Tour of home

by Yule Heibel on February 15, 2007

In Beirut and contradiction: reading the World Press Photo award (in Open Democracy), Mai Ghoussoub discusses a rivetting photograph by Spencer Platt, “Young Lebanese drive through devastated neighborhood of South Beirut, 15 August,” which just placed First in the World Press Photo of the Year contest. (Check out the whole gallery: well worth it.)

To see Platt’s photo, either visit Ghoussoub’s article or the World Press Photo Winners Gallery 2007 — all the images are significantly copyrighted, so I won’t copy & upload Platt’s photo here.

Ghoussoub links the image to voyeurism, noting that Helmut Newton’s photos first sprang to her mind when she saw Platt’s image. That insight lets her conclude that our position as a kind of voyeur is what makes the image work so well. Using an artful “capture” of real life, the viewer “face(s) human suffering and does not isolate tragedy from the ironies of survival,” at which point “the absurdity of being hits us in the face.”

When I saw the photo, my immediate response was slightly more particular, and personal. I thought that the indisputably glamorous-looking blonde in the red sports car’s front passenger seat could be a grown-up version of one of two little girls I knew in the late 70s in Munich. Their Lebanese mother, dark and very stylish, is the daughter of a wealthy, well-connected clan with businesses in Paris and Beirut. She ran then (and still does today) an avant-garde art gallery, where she gave space not just to known artists, but to struggling friends of mine. The girls’ German father, an improbably tall and wispy-thin blonde who nonetheless always managed to fold his lanky frame into his Mini Cooper, died in a car crash not long after I got to know him.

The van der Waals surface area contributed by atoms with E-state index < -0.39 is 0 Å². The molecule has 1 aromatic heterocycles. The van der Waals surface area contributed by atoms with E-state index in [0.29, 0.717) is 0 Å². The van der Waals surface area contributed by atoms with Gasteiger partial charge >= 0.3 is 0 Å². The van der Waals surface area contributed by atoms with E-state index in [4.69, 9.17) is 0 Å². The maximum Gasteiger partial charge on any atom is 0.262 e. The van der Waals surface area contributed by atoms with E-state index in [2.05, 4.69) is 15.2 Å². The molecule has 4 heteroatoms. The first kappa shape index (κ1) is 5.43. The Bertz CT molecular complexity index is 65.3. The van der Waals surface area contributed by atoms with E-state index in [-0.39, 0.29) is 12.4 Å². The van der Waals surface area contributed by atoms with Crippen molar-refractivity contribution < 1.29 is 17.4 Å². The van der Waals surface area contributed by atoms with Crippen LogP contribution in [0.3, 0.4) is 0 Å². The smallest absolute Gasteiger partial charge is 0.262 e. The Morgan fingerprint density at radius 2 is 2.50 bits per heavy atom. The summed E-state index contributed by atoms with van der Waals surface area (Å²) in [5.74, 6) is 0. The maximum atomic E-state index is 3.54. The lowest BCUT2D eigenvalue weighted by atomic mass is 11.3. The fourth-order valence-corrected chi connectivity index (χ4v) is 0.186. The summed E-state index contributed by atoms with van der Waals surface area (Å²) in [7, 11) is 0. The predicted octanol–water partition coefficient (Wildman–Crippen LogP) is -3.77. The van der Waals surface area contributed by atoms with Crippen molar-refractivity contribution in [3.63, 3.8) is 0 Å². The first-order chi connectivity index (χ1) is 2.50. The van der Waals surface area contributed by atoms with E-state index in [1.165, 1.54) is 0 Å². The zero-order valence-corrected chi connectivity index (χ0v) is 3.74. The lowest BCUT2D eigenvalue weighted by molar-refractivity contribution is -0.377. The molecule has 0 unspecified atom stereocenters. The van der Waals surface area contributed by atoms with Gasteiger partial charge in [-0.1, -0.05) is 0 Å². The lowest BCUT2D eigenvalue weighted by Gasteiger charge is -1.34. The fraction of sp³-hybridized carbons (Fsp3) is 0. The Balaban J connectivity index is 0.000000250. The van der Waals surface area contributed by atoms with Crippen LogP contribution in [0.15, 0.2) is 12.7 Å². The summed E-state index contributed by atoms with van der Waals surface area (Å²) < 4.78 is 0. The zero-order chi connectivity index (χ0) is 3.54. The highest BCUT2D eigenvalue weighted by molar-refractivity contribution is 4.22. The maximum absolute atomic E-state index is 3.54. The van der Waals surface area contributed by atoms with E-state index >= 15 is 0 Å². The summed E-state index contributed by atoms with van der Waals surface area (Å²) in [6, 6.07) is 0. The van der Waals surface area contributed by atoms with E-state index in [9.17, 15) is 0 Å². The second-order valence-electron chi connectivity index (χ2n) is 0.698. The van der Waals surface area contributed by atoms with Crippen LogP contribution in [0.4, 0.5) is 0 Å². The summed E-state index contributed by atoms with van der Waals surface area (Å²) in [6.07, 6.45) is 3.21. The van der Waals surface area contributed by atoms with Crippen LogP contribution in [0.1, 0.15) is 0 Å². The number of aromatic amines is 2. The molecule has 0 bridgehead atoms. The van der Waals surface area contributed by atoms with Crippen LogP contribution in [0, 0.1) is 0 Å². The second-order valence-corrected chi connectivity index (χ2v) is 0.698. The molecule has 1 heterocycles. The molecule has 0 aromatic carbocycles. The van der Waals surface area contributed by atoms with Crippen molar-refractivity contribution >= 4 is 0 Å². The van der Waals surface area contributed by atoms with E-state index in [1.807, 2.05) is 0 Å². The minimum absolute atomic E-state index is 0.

From the time they were born, the girls travelled from Germany to Paris and to Beirut to visit relatives. Their Lebanese family was (is) cosmopolitan, civilized, Francophone, enlightened, …and rich. And that’s the Beirut the girls knew.

When they were still little children, Beirut, including some of the family’s favourite places, was bombed. When the girls came back from that visit, they wanted to know why the swimming pools were gone, the promenades were gone, the houses were gone.

Of course the young women in Platt’s photo aren’t those girls I knew in Munich, but it’s not improbable to imagine that they would be predisposed to drive in an immaculate car (except for what looks like bird shit on the passenger door) through another freshly destroyed swathe of the city, documenting from a point that’s someplace between “tourist” and “native” the destruction of the civilized world.

Their parents’ generation was incapable of explaining or stopping the descent into barbarism then — why should they have any other way of dealing with it today, other than as voyeurs…. In that sense the photo strikes me as indescribably sad.

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